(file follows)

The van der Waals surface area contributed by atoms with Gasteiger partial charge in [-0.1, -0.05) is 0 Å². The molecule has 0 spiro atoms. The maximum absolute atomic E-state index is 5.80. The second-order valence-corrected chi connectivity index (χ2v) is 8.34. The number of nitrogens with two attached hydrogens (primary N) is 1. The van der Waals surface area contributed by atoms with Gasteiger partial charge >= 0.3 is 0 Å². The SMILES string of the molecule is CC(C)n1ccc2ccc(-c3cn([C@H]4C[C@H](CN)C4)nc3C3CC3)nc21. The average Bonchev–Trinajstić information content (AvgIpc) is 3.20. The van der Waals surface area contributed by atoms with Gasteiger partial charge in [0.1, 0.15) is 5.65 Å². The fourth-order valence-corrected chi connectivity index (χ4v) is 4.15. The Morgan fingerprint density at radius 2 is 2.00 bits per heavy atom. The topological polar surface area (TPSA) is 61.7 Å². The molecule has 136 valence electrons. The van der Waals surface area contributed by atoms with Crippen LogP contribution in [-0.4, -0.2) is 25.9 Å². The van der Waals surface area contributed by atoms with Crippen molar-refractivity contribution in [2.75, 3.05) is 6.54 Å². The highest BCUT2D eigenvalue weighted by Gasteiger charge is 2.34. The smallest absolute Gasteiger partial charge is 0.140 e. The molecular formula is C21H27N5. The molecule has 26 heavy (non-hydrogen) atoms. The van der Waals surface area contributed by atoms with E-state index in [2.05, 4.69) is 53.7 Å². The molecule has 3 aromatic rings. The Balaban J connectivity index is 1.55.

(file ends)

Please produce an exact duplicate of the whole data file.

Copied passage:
The van der Waals surface area contributed by atoms with Gasteiger partial charge in [-0.1, -0.05) is 0 Å². The molecule has 0 spiro atoms. The maximum absolute atomic E-state index is 5.80. The second-order valence-corrected chi connectivity index (χ2v) is 8.34. The number of nitrogens with two attached hydrogens (primary N) is 1. The van der Waals surface area contributed by atoms with Gasteiger partial charge >= 0.3 is 0 Å². The SMILES string of the molecule is CC(C)n1ccc2ccc(-c3cn([C@H]4C[C@H](CN)C4)nc3C3CC3)nc21. The average Bonchev–Trinajstić information content (AvgIpc) is 3.20. The van der Waals surface area contributed by atoms with Gasteiger partial charge in [0.1, 0.15) is 5.65 Å². The fourth-order valence-corrected chi connectivity index (χ4v) is 4.15. The Morgan fingerprint density at radius 2 is 2.00 bits per heavy atom. The topological polar surface area (TPSA) is 61.7 Å². The molecule has 136 valence electrons. The van der Waals surface area contributed by atoms with Crippen LogP contribution in [-0.4, -0.2) is 25.9 Å². The van der Waals surface area contributed by atoms with Crippen molar-refractivity contribution in [2.75, 3.05) is 6.54 Å². The highest BCUT2D eigenvalue weighted by Gasteiger charge is 2.34. The smallest absolute Gasteiger partial charge is 0.140 e. The molecular formula is C21H27N5. The molecule has 26 heavy (non-hydrogen) atoms. The van der Waals surface area contributed by atoms with E-state index in [2.05, 4.69) is 53.7 Å². The molecule has 3 aromatic rings. The Balaban J connectivity index is 1.55.